The governments decision to appoint a second cons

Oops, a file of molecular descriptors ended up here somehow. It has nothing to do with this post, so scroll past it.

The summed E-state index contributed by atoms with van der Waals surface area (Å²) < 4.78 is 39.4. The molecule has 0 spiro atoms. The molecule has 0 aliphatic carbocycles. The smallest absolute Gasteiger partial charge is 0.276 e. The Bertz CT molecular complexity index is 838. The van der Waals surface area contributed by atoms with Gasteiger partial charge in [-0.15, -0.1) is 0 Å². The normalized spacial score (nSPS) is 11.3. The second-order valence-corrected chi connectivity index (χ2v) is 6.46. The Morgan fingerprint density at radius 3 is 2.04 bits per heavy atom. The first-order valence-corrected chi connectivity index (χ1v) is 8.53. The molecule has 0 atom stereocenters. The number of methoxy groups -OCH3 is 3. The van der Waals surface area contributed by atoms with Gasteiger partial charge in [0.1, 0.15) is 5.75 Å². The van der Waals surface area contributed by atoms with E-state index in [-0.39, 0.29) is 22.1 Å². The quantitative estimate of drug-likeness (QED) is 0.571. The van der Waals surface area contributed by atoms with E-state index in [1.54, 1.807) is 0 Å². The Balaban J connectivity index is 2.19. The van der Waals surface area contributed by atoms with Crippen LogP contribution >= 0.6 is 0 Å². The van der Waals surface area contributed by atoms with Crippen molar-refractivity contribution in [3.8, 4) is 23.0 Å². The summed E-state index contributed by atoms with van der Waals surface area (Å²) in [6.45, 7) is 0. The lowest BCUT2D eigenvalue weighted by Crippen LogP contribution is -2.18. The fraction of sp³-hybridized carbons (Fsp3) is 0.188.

first_imgThe government’s decision to appoint a second consecutive Tory peer to lead on the equality watchdog’s work on disabled people’s rights could put its status as a leading international human rights institution in jeopardy, according to a former commissioner.In a long-delayed appointment, Lord [Kevin] Shinkwin has replaced his fellow Conservative peer Lord [Chris] Holmes as the Equality and Human Rights Commission’s (EHRC) disability commissioner.There are now fears that the four-year appointment, made by minister for women and equalities Justine Greening, could put at risk EHRC’s status as an “A-rated” national human rights institution (NHRI).The United Nations has made clear through its Paris Principles that NHRIs must be independent of the government.Sir Bert Massie, who chaired the Disability Rights Commission before it was merged into the new EHRC and was himself an EHRC commissioner, said the appointment of two consecutive Tory peers to the post could pose a risk to its A-rated status.He said: “If the perception is that the equality commission is a tool of the Conservative party, it cannot legitimately be said to be independent.“It is getting more and more difficult to say it is totally independent.”He said he had known Lord Shinkwin for years and liked him, but questioned whether he had been the strongest candidate.He said: “I don’t know who all the candidates were. Of those I do know, there were some I would say had a stronger track record, and that’s the issue: it’s about credibility.“To have two Conservative peers consectively makes it look political rather than trying to make sure you have the most appropriate people on board, and that is a worry.”He said he feared that Lord Shinkwin (pictured) would not have the confidence or track record to speak out against his own government, which has “attacked disabled people in such a sustained way on social care, housing, the benefits system… there has been attack after attack after attack”.Sir Bert said the Conservative government was making the same mistakes that the Labour government had made when it set up the EHRC and made the commission “highly-biased in favour of Labour” and as a consequence “didn’t get the full debate” in internal discussions and failed to “challenge the government sufficiently”.And he said Lord Shinkwin’s appointment showed again that the commission should be taken away from direct government control, with responsibility given instead to a cross-party parliamentary committee.Asked if it was concerned about its A-rated status, an EHRC spokesman said: “We are an independent and robust defender of equality and human rights that holds the government of the day to account and our record demonstrates that.“All our commissioners work in the best interests of the commission and we have a strong programme to deliver over the next year and beyond as we work to make Britain a fairer society.”As well as being an EHRC board member, it was assumed that Lord Shinkwin would chair the commission’s new disability advisory committee (DAC), which will replace its disability committee – which was scrapped on 31 March – but will not have the same legal powers.But the commission said it was still “considering what arrangements for chairing and membership of the new DAC will ensure we are best-placed to develop strong arrangements for engaging with disability stakeholders for the future”.Lord Shinkwin himself spoke out in the Lords last September to back calls to reinstate the disability committee, which he said was “essential if the commission is to enjoy the confidence of the disability community”.He also called in the same speech for the government to take a “more robust approach” towards businesses that failed to meet their obligations to disabled people under the Equality Act.Since his appointment to the Lords in October 2015, Lord Shinkwin has spoken in the Lords on issues such as the charitable sector, his concerns about the impact of Brexit on European Union staff working in the NHS, and on disability equality.Last December, he voted against the government when the crossbench peer Baroness Deech – backed by EHRC – tried unsuccessfully to introduce measures that would have forced licensed premises to obey laws on accessibility when renewing their alcohol licences.Lord Shinkwin, who served on the National Disability Council that advised the Conservative government on the implementation of the 1995 Disability Discrimination Act (DDA), told fellow peers in December: “I have to say that 21 years on from the DDA, I am suffering not from my disability but from a sense of déjà vu.“Despite the milestone that the act represented both for disabled people and for the Conservative party, disabled people are still waiting.“The regrettable fact is that the passage of time has not been matched by the passage of progress.”He added: “Accepting this amendment would enable the government to prove to disabled people that they mean what they say when they commit to building a country that works for everyone.”He avoided voting last year when crossbench peers launched a bid to over-turn the government’s controversial plans to cut payments to new claimants of employment and support allowance placed in the work-related activity group by £30-a-week, a measure that was implemented earlier this month.But last month he supported “discriminatory” new government regulations that will make it far harder for people with experience of severe mental distress to secure mobility support through the extra costs benefit personal independence payment (PIP).He told fellow peers: “Taxpayers surely understand that conditions such as visual impairments and learning disabilities, where these are severe and enduring, are much less likely to fluctuate than, for example, psychological distress.“Indeed, it makes sense that people who cannot navigate due to a visual or cognitive impairment are likely to have a higher level of need and therefore face higher costs.​”He then appeared to suggest that he could not support providing the extra mobility benefits for people with severe mental distress until his local council stopped handing him parking tickets and provided him and other disabled people with their own parking bays, and the state stopped imposing “such indefensible extra costs on disabled people”.Nearly all of his written interventions in parliament have been connected to his interest in pro-life issues, particularly his efforts to introduce a private member’s bill that would outlaw disability discrimination in abortion  laws.His bill would make it illegal to carry out an abortion on the grounds of disability on a fetus that was more than 24 weeks old, unless there was a risk of serious, permanent damage to the mother or her life was at risk.During a debate on his bill in February, Lord Shinkwin accused the renowned fertility expert Lord Winston of “crass insensitivity” for “hijacking” the disability equality bill of a disabled peer “in order to advance a blatantly discriminatory eugenic agenda”.The conservative Christian blog Archbishop Cranmer described Shinkwin’s EHRC appointment as “good news for all who care about conservative and Christian apprehensions of equality, rights and justice”.It added: “He is not only devout in his Christian faith, but tireless in the application of his theology to the cause of conservative philosophy.”Following his appointment to the Lords, Lord Shinkwin received “research and support services” from an employee of the pro-life charity Right to Life, although that support ended in May 2016.He is also a trustee of the National Council for Palliative Care, and before he became a Tory peer had worked for the Royal National Institute for Deaf People, Macmillan Cancer Support, Cancer Research UK and The Royal British Legion.David Isaac, EHRC’s chair, said: “Lord Shinkwin brings a wealth of experience and we welcome him to the board as a commissioner.“We look forward to working with him on our many projects to improve equality, fairness and human rights for all.”Meanwhile, Disability Rights UK (DR UK) has appointed Kamran Mallick to replace Liz Sayce as its chief executive, following her decision to retire.Mallick is currently chief executive of the London disabled people’s organisation Action on Disability, and previously worked for the spinal injury charity Aspire and ran his own business.He is on the board of Inclusion London and the Lyric Hammersmith theatre, is chair of Candoco Dance Company, and is a member of Transport for London’s independent disability advisory group.He was not available to comment on his appointment, but said in a statement: “I am delighted to be joining the country’s foremost user-led disabled people’s organisation at such an exciting stage in its development. “Disability Rights UK is working hard to expand its reach to all disabled people, and people with long-term health conditions, and ensure it is their lived experiences which influence policy change.“I am looking forward to working with the trustees and staff team and building on the organisation’s achievements to date.”Anne Beales, DR UK’s chair, added: “There were some exceptionally strong candidates for the post of chief executive and we’re delighted to be welcoming Kamran, who comes with wide ranging experience and a strong track record in the disability rights movement.”last_img read more